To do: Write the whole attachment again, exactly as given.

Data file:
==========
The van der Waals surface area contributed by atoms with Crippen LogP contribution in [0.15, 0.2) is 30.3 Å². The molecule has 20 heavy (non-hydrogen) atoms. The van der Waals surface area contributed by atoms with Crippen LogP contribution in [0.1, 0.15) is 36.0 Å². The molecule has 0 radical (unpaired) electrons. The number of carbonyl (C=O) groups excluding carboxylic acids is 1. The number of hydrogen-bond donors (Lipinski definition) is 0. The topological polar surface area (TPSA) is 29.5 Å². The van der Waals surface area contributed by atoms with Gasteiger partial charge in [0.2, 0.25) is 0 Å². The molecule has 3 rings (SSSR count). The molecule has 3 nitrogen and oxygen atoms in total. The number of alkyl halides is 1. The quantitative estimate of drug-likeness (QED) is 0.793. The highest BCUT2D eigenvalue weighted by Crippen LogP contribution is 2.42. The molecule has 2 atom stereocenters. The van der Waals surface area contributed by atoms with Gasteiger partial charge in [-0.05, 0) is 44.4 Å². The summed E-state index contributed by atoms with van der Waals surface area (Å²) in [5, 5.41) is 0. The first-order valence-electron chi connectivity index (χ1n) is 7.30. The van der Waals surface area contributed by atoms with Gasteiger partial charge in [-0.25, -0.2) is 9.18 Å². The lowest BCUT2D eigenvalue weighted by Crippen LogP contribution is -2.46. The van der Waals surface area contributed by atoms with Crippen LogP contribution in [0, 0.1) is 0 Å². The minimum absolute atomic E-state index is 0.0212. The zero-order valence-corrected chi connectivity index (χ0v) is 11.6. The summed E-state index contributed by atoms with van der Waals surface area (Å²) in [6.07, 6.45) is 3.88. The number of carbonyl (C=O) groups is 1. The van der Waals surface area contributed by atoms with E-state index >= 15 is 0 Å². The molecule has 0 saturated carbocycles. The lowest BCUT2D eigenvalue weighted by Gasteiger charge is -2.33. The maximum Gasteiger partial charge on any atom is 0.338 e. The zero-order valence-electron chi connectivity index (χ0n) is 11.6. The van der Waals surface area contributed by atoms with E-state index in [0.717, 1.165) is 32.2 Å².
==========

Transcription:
The van der Waals surface area contributed by atoms with Crippen LogP contribution in [0.15, 0.2) is 30.3 Å². The molecule has 20 heavy (non-hydrogen) atoms. The van der Waals surface area contributed by atoms with Crippen LogP contribution in [0.1, 0.15) is 36.0 Å². The molecule has 0 radical (unpaired) electrons. The number of carbonyl (C=O) groups excluding carboxylic acids is 1. The number of hydrogen-bond donors (Lipinski definition) is 0. The topological polar surface area (TPSA) is 29.5 Å². The van der Waals surface area contributed by atoms with Gasteiger partial charge in [0.2, 0.25) is 0 Å². The molecule has 3 rings (SSSR count). The molecule has 3 nitrogen and oxygen atoms in total. The number of alkyl halides is 1. The quantitative estimate of drug-likeness (QED) is 0.793. The highest BCUT2D eigenvalue weighted by Crippen LogP contribution is 2.42. The molecule has 2 atom stereocenters. The van der Waals surface area contributed by atoms with Gasteiger partial charge in [-0.05, 0) is 44.4 Å². The summed E-state index contributed by atoms with van der Waals surface area (Å²) in [5, 5.41) is 0. The first-order valence-electron chi connectivity index (χ1n) is 7.30. The van der Waals surface area contributed by atoms with Gasteiger partial charge in [-0.25, -0.2) is 9.18 Å². The lowest BCUT2D eigenvalue weighted by Crippen LogP contribution is -2.46. The van der Waals surface area contributed by atoms with Crippen LogP contribution in [0, 0.1) is 0 Å². The minimum absolute atomic E-state index is 0.0212. The zero-order valence-corrected chi connectivity index (χ0v) is 11.6. The summed E-state index contributed by atoms with van der Waals surface area (Å²) in [6.07, 6.45) is 3.88. The number of carbonyl (C=O) groups is 1. The van der Waals surface area contributed by atoms with E-state index >= 15 is 0 Å². The molecule has 0 saturated carbocycles. The lowest BCUT2D eigenvalue weighted by Gasteiger charge is -2.33. The maximum Gasteiger partial charge on any atom is 0.338 e. The zero-order valence-electron chi connectivity index (χ0n) is 11.6. The van der Waals surface area contributed by atoms with E-state index in [0.717, 1.165) is 32.2 Å².